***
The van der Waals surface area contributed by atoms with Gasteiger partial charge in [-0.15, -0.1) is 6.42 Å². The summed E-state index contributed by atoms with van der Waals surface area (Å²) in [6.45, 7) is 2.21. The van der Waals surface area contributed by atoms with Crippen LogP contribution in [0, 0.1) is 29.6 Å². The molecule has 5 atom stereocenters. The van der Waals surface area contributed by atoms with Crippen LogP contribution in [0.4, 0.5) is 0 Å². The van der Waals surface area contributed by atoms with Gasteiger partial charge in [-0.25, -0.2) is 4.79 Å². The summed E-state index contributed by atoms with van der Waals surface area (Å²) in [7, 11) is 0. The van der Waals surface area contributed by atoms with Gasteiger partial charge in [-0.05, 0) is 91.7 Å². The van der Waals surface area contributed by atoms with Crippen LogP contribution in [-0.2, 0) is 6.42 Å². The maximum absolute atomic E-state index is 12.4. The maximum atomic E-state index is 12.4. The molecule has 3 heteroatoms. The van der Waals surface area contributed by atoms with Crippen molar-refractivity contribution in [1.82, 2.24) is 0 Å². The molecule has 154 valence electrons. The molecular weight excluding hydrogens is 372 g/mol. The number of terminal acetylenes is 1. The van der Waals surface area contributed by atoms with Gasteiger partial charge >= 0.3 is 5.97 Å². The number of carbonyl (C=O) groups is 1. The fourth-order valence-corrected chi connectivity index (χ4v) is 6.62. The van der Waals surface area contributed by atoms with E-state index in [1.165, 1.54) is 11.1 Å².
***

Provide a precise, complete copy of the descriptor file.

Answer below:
The van der Waals surface area contributed by atoms with Gasteiger partial charge in [-0.15, -0.1) is 6.42 Å². The summed E-state index contributed by atoms with van der Waals surface area (Å²) in [6.45, 7) is 2.21. The van der Waals surface area contributed by atoms with Crippen LogP contribution in [0, 0.1) is 29.6 Å². The molecule has 5 atom stereocenters. The van der Waals surface area contributed by atoms with Crippen LogP contribution in [0.4, 0.5) is 0 Å². The van der Waals surface area contributed by atoms with Gasteiger partial charge in [-0.25, -0.2) is 4.79 Å². The summed E-state index contributed by atoms with van der Waals surface area (Å²) in [7, 11) is 0. The van der Waals surface area contributed by atoms with Gasteiger partial charge in [-0.05, 0) is 91.7 Å². The van der Waals surface area contributed by atoms with Crippen LogP contribution in [-0.2, 0) is 6.42 Å². The maximum absolute atomic E-state index is 12.4. The maximum atomic E-state index is 12.4. The molecule has 3 heteroatoms. The van der Waals surface area contributed by atoms with Crippen molar-refractivity contribution in [1.82, 2.24) is 0 Å². The molecule has 154 valence electrons. The molecular weight excluding hydrogens is 372 g/mol. The number of terminal acetylenes is 1. The van der Waals surface area contributed by atoms with Gasteiger partial charge >= 0.3 is 5.97 Å². The number of carbonyl (C=O) groups is 1. The fourth-order valence-corrected chi connectivity index (χ4v) is 6.62. The van der Waals surface area contributed by atoms with E-state index in [1.165, 1.54) is 11.1 Å².